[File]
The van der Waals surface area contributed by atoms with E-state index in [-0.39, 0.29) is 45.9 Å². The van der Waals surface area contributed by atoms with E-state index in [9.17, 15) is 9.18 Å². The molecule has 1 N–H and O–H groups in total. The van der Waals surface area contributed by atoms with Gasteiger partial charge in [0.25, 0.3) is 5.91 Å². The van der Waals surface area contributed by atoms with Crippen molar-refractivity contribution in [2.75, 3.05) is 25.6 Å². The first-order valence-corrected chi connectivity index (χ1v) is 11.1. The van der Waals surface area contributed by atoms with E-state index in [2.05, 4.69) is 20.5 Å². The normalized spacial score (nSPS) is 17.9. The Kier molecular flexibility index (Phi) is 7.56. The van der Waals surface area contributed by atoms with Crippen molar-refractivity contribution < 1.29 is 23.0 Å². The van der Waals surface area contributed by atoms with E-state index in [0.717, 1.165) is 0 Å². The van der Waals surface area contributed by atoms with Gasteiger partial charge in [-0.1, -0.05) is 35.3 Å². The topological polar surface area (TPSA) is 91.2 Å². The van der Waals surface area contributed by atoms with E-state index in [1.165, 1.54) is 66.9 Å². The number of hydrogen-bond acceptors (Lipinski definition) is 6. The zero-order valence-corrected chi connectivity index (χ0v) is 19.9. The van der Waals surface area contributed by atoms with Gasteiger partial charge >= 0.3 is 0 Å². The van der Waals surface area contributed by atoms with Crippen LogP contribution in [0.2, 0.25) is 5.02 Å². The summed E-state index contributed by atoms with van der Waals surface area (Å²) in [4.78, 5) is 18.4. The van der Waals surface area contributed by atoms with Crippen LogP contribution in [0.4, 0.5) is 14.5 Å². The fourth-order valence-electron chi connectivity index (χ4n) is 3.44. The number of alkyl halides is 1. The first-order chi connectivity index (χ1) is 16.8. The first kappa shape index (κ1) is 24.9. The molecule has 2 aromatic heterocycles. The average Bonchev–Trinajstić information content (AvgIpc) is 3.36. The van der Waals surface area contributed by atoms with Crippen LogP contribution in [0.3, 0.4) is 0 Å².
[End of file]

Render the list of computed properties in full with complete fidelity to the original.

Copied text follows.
The van der Waals surface area contributed by atoms with E-state index in [-0.39, 0.29) is 45.9 Å². The van der Waals surface area contributed by atoms with E-state index in [9.17, 15) is 9.18 Å². The molecule has 1 N–H and O–H groups in total. The van der Waals surface area contributed by atoms with Gasteiger partial charge in [0.25, 0.3) is 5.91 Å². The van der Waals surface area contributed by atoms with Crippen molar-refractivity contribution in [2.75, 3.05) is 25.6 Å². The first-order valence-corrected chi connectivity index (χ1v) is 11.1. The van der Waals surface area contributed by atoms with E-state index in [2.05, 4.69) is 20.5 Å². The normalized spacial score (nSPS) is 17.9. The Kier molecular flexibility index (Phi) is 7.56. The van der Waals surface area contributed by atoms with Crippen molar-refractivity contribution < 1.29 is 23.0 Å². The van der Waals surface area contributed by atoms with E-state index in [0.717, 1.165) is 0 Å². The van der Waals surface area contributed by atoms with Gasteiger partial charge in [-0.1, -0.05) is 35.3 Å². The topological polar surface area (TPSA) is 91.2 Å². The van der Waals surface area contributed by atoms with E-state index in [1.165, 1.54) is 66.9 Å². The number of hydrogen-bond acceptors (Lipinski definition) is 6. The zero-order valence-corrected chi connectivity index (χ0v) is 19.9. The van der Waals surface area contributed by atoms with Gasteiger partial charge >= 0.3 is 0 Å². The van der Waals surface area contributed by atoms with Crippen LogP contribution in [0.2, 0.25) is 5.02 Å². The summed E-state index contributed by atoms with van der Waals surface area (Å²) in [4.78, 5) is 18.4. The van der Waals surface area contributed by atoms with Crippen LogP contribution in [0.4, 0.5) is 14.5 Å². The fourth-order valence-electron chi connectivity index (χ4n) is 3.44. The number of alkyl halides is 1. The first-order chi connectivity index (χ1) is 16.8. The first kappa shape index (κ1) is 24.9. The molecule has 2 aromatic heterocycles. The average Bonchev–Trinajstić information content (AvgIpc) is 3.36. The van der Waals surface area contributed by atoms with Crippen LogP contribution in [0.3, 0.4) is 0 Å².